We were guided through the various areas by the lovely Elspeth Rae, Marketing Manager at Clerkenwell, with boundless enthusiasm and energy. Design Factory, Platform and Detail were outstanding as always, and new for 2014 came Additions, a wonderful collection of small design items and accessories, particularly enjoyable for stationary enthusiasts such as myself. The installations truly wowed and the overall programme of talks, exhibitions and workshops was a captivating affair. With cocktails around every corner, what’s not to love about this exceptional, dynamic and super fun event?!

First, as usual, some quick personal snaps of the event before our top product picks.

Our tour guide for the morning!

Studio Weave‘s Smith Pavilion, hosting craft workshops at Clerkenwell

Lianne Russ and Phil Henshaw of Russ + Henshaw in front of their ‘Tile Mile’ installation

The impressive Johnson Tiles Wall Mural

Sean Dare of Brighton based Dare Studio

The incredible Jaguar and Foscarini installation

Amazing (and much needed) coffee outside Design Factory

Now onto what you’ve all been waiting for: The World Interiors News Product Picks – Top 20! (In no particular order I might add).

Beautiful sofas and textiles by A Rum Fellow

Colourful table cloths by newcomers Toghal

Last Stools by Max Lamb for Discipline

The Hive Lamps by Angus Matchett for Dare Studio

The Vertebra Chair by the chair ltd

Vessel F by Samuel Wilkinson for Decode

The Draft Mobile Writing Board by Daniel Lavonius Jarefeldt and Josef Zetterman for Abstracta

The Tyneside Lounger by David Irwin for deadgood

The lamp everyone was talking about, designed by Paul Smith for Anglepoise

The SPOKES lanterns by Vicente Garcia Jimenez & Cinzia Cumini for Foscarini

The simple & stylish Plan Desk by James Tattersall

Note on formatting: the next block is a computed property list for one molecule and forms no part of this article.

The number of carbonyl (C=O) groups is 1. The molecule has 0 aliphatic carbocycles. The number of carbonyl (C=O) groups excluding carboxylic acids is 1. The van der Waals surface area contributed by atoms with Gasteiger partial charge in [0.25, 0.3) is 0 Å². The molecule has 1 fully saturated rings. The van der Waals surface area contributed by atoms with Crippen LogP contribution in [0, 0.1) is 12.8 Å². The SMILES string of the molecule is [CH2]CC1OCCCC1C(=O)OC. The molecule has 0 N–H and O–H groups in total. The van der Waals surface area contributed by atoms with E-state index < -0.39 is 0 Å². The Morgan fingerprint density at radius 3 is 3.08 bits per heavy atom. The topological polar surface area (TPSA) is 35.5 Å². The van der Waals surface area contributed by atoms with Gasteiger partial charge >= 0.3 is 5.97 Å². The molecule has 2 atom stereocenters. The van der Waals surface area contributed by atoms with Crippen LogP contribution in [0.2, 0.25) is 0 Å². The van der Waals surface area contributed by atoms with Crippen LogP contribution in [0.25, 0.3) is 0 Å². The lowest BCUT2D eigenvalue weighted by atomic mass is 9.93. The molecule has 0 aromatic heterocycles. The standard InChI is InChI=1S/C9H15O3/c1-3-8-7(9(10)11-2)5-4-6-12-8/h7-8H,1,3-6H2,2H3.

We hope you love these amazing products as much as we do and also that you got to pay a visit to one of our favourite design events on the interiors calendar (other than our own, of course!). Clerkenwell, we’ll see you again next year.

WIN Loves: May Design Series

Posted on May 21, 2014 by Liz

May Design Series returned to London’s ExCeL this year, with almost 400 brands on display plus countless wonderful guest speakers holding thought-provoking seminars. WIN had a great time this year, meeting with old friends, making new contacts and seeing the amazing products on show. We were also spoiled in the press room with tasty treats and drinks, air conditioning and general kindness from the amazing press and marketing team – thanks guys! The whole space looked awesome thanks to the design expertise of Ab Rogers, who gave a great talk on the use of colour while we were there (hint – he likes it bright). To add to the fun, we bid on one of the gorgeous chairs in the Out of the Dark silent auction. All were upholstered by some fantastic bloggers using salvaged materials, so here’s hoping we win! Here’s a few quick personal snaps before we move onto our product highlights.

Gorgeous space, curated by Ab Rogers

The animated and charming Ab Rogers himself, mid-speech

Beautiful ceramics from Flux, which we blogged on earlier this year

At the iGuzzini stand, winners of last year’s WIN Awards for best Lighting Product

The only chair you’ll ever need: the Flag Halyard by Hans J. Wegner at the PP Møbler stand

Onto our favourite products at May Design. We were particularly impressed by some of the incredible lighting on display, as well as some fantastic options for storage in the home that hide your clutter but also function as a gorgeous statement piece. Fun, quirky and colourful ruled this year and we were big fans!

Playful Circus Lighting by Corinna Warm for Innermost

Pops of colour on these Zazzeri taps, also an entry into the WIN Awards this year!

Side Coffee Table from Santarossa

Bold lamps from Enigma Lighting

Shabby chic cabinets from Bluebone

Beautiful up-cycled pieces by Out of the Dark

The perfect kitchen from The Myers Touch

Stunning glass lamps by Ebb & Flow

Innovative modular shelving by Made In Ratio

We can’t wait for next year, and hope that everyone else had a great few days at the show!